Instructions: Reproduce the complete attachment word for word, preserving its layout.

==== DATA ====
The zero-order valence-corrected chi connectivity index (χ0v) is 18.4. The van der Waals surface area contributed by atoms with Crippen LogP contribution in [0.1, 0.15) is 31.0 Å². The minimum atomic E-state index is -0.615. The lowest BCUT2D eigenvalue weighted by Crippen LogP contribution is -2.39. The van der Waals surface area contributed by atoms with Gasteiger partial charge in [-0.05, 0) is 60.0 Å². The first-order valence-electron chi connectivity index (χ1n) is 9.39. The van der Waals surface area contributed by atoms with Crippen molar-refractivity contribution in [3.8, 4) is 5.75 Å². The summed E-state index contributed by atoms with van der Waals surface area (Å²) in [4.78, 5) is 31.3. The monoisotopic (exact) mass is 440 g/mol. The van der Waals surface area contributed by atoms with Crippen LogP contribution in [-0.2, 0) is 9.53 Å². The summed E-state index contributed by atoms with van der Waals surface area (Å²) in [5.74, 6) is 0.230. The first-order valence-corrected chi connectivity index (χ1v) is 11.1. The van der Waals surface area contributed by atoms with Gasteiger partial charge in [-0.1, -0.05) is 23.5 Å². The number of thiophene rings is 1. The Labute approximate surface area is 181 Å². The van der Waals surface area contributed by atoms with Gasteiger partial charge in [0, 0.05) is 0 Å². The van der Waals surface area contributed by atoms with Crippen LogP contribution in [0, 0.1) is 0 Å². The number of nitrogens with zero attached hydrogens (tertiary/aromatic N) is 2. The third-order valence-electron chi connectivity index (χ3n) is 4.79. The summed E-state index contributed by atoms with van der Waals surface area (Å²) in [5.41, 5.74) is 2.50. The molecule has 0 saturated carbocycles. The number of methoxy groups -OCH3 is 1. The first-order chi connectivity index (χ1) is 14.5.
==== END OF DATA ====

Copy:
The zero-order valence-corrected chi connectivity index (χ0v) is 18.4. The van der Waals surface area contributed by atoms with Crippen LogP contribution in [0.1, 0.15) is 31.0 Å². The minimum atomic E-state index is -0.615. The lowest BCUT2D eigenvalue weighted by Crippen LogP contribution is -2.39. The van der Waals surface area contributed by atoms with Gasteiger partial charge in [-0.05, 0) is 60.0 Å². The first-order valence-electron chi connectivity index (χ1n) is 9.39. The van der Waals surface area contributed by atoms with Crippen molar-refractivity contribution in [3.8, 4) is 5.75 Å². The summed E-state index contributed by atoms with van der Waals surface area (Å²) in [4.78, 5) is 31.3. The monoisotopic (exact) mass is 440 g/mol. The van der Waals surface area contributed by atoms with Crippen LogP contribution in [-0.2, 0) is 9.53 Å². The summed E-state index contributed by atoms with van der Waals surface area (Å²) in [5.74, 6) is 0.230. The first-order valence-corrected chi connectivity index (χ1v) is 11.1. The van der Waals surface area contributed by atoms with Gasteiger partial charge in [-0.1, -0.05) is 23.5 Å². The number of thiophene rings is 1. The Labute approximate surface area is 181 Å². The van der Waals surface area contributed by atoms with Gasteiger partial charge in [0, 0.05) is 0 Å². The van der Waals surface area contributed by atoms with Crippen LogP contribution in [0, 0.1) is 0 Å². The number of nitrogens with zero attached hydrogens (tertiary/aromatic N) is 2. The third-order valence-electron chi connectivity index (χ3n) is 4.79. The summed E-state index contributed by atoms with van der Waals surface area (Å²) in [5.41, 5.74) is 2.50. The molecule has 0 saturated carbocycles. The number of methoxy groups -OCH3 is 1. The first-order chi connectivity index (χ1) is 14.5.